Ten finalist teams have been selected from more than 170 applicants to the President’s Challenge for social entrepreneurship, the University announced Thursday. Each finalist team will receive $5,000 as well as research space in Harvard’s I-Lab through August 2012.
“It is gratifying to see how fully these finalists have embraced the spirit of collaboration, of innovation, and of curiosity that is the hallmark of the i-lab,” University President Drew G. Faust said in a statement. “I am impressed with both their engagement with new ideas and their novel ways of enabling those ideas to reach the wider world.”
The Challenge, announced this February, seeks to encourage student social entrepreneurship by rewarding student groups with resources to develop innovative solutions to five pre-selected global problems: clean air, global health, education, clean water, and personal health.
The chosen projects range from creating a ceramic water filter plant in Uganda to launching a car-sharing business in India similar to Zipcar.
“The proposals are ambitious and have the potential to make a real difference in the world. It’s gratifying to see how the students develop their ideas at the i-lab,” said University Provost Alan M. Garber ’76 in a statement.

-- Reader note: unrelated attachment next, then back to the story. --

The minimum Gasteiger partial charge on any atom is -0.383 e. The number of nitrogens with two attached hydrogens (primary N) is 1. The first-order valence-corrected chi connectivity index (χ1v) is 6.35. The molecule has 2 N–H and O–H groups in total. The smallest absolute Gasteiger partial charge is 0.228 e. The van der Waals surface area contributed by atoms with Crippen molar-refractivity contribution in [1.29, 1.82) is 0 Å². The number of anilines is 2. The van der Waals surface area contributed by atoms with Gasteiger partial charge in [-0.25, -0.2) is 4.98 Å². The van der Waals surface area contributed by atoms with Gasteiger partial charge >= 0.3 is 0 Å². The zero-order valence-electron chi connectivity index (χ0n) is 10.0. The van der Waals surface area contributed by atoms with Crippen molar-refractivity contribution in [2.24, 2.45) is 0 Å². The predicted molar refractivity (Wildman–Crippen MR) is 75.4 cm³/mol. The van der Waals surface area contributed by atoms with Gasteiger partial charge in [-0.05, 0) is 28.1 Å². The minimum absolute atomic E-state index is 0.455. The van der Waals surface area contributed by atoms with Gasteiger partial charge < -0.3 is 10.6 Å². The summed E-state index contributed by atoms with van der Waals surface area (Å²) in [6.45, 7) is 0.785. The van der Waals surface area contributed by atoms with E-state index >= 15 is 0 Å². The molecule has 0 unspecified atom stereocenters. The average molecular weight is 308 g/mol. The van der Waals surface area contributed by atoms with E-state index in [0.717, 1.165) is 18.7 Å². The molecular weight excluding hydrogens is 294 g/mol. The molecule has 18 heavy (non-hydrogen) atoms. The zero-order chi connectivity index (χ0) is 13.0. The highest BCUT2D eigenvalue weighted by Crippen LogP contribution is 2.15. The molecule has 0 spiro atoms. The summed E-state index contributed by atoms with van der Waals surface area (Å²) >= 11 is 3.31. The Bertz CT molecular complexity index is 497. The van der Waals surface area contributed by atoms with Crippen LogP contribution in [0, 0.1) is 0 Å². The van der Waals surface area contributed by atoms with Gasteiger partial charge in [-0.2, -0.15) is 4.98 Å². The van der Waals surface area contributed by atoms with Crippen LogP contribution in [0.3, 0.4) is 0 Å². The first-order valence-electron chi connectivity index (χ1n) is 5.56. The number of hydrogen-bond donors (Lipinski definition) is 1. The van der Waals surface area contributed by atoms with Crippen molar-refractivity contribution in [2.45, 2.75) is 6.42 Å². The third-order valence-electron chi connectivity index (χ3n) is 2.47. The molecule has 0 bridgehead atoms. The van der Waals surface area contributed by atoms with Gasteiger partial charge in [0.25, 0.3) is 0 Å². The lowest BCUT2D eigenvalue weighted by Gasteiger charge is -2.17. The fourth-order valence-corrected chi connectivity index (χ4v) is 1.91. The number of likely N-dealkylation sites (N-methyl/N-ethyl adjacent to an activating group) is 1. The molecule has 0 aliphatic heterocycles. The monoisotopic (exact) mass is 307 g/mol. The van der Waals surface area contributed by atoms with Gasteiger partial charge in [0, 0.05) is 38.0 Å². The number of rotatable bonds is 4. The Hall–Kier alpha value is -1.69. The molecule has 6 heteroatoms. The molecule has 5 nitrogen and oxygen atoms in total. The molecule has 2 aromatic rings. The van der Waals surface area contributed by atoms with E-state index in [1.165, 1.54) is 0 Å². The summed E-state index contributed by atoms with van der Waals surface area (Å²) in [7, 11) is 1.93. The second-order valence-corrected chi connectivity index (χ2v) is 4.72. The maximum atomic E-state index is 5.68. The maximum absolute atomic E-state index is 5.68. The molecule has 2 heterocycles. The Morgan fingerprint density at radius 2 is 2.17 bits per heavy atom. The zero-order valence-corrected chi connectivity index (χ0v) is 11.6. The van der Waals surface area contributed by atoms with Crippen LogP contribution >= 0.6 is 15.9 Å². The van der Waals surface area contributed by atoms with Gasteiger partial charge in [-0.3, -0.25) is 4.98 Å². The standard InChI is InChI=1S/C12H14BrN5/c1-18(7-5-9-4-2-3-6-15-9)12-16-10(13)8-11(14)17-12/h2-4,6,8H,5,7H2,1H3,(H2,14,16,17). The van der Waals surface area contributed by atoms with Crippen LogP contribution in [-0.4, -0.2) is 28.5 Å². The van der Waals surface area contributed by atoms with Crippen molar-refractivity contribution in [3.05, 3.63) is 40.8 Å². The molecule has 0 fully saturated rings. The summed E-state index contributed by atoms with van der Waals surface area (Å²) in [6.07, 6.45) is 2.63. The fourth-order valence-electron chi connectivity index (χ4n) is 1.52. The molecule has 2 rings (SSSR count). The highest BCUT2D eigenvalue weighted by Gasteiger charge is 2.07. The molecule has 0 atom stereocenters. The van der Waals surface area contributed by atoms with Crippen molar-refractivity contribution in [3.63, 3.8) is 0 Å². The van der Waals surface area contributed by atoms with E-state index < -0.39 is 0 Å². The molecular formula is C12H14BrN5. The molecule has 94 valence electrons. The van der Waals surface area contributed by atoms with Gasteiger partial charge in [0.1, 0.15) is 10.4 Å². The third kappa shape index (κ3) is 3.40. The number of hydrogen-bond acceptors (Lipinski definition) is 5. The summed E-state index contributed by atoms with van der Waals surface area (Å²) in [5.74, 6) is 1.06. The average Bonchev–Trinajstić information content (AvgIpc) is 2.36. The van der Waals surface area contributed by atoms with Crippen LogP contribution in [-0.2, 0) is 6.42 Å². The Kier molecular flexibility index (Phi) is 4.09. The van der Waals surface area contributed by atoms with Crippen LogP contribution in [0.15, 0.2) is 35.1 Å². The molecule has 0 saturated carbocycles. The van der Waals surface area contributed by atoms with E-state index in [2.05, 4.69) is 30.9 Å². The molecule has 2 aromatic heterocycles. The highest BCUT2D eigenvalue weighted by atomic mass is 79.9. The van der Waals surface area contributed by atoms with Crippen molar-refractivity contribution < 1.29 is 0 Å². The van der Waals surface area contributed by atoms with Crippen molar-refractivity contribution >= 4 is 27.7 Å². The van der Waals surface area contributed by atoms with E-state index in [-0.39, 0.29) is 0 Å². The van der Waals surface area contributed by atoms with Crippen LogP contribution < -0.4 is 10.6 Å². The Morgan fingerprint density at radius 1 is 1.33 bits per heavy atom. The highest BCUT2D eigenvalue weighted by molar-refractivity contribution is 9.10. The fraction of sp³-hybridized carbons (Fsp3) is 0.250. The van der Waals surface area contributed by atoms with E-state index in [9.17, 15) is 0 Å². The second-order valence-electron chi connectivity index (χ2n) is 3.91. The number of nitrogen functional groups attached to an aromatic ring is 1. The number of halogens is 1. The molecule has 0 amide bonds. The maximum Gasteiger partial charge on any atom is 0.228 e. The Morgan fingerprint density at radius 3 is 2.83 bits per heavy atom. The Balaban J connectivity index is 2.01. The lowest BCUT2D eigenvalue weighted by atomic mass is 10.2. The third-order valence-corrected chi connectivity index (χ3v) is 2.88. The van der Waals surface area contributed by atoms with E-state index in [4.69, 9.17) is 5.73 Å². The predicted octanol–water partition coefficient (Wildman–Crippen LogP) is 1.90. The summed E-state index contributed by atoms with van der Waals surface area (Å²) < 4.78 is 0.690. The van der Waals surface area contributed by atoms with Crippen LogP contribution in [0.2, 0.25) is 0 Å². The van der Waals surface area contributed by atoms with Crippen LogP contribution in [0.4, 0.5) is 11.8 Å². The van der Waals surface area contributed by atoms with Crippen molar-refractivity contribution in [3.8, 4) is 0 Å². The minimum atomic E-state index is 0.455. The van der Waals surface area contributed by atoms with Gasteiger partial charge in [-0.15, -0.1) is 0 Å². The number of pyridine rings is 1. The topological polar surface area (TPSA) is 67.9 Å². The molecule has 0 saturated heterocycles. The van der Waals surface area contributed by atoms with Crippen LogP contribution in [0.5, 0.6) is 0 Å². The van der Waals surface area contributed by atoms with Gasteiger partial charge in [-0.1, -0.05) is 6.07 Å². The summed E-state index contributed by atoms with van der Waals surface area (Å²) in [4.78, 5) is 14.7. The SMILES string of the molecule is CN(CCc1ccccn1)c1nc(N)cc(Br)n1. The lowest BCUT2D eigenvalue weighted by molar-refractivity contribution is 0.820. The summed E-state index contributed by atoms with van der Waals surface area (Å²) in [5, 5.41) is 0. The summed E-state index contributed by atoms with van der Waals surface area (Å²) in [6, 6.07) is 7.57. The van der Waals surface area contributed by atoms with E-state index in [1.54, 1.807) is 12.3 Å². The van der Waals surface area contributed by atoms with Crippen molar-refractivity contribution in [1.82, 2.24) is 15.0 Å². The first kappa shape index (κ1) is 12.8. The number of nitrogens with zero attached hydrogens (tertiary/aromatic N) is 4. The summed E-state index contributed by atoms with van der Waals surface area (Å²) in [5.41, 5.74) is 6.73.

Zachary D. Wissner-Gross, team leader for “Team School Yourself” and a fifth-year Ph.D. student at Harvard Medical School, plans to publish textbooks online with interactive tools. He described being selected as a finalist as a “temporary moment to celebrate” after working on the project for the past few months.
Though Wissner-Gross said he was grateful to receive monetary support, he noted that he was also aware of the more symbolic significance.
“I think that there’s no reason that entrepreneurship and invention can’t be a major part of not only the college experience or even the high school or middle school experience,” he said.
David N. Back, a third-year law school student who leads the car-sharing team, said that the benefit of winning the President’s Challenge extend beyond the monetary prize.
“The monetary prize, though it [is] nice, is definitely not sufficient,” he said. “There’s a lot of benefits that come beyond that. Harvard has intellectual resources. It has connections far beyond [the Challenge] that make the project much more likely to succeed.”
—Staff writer Justin C. Worland can be reached at email@example.com.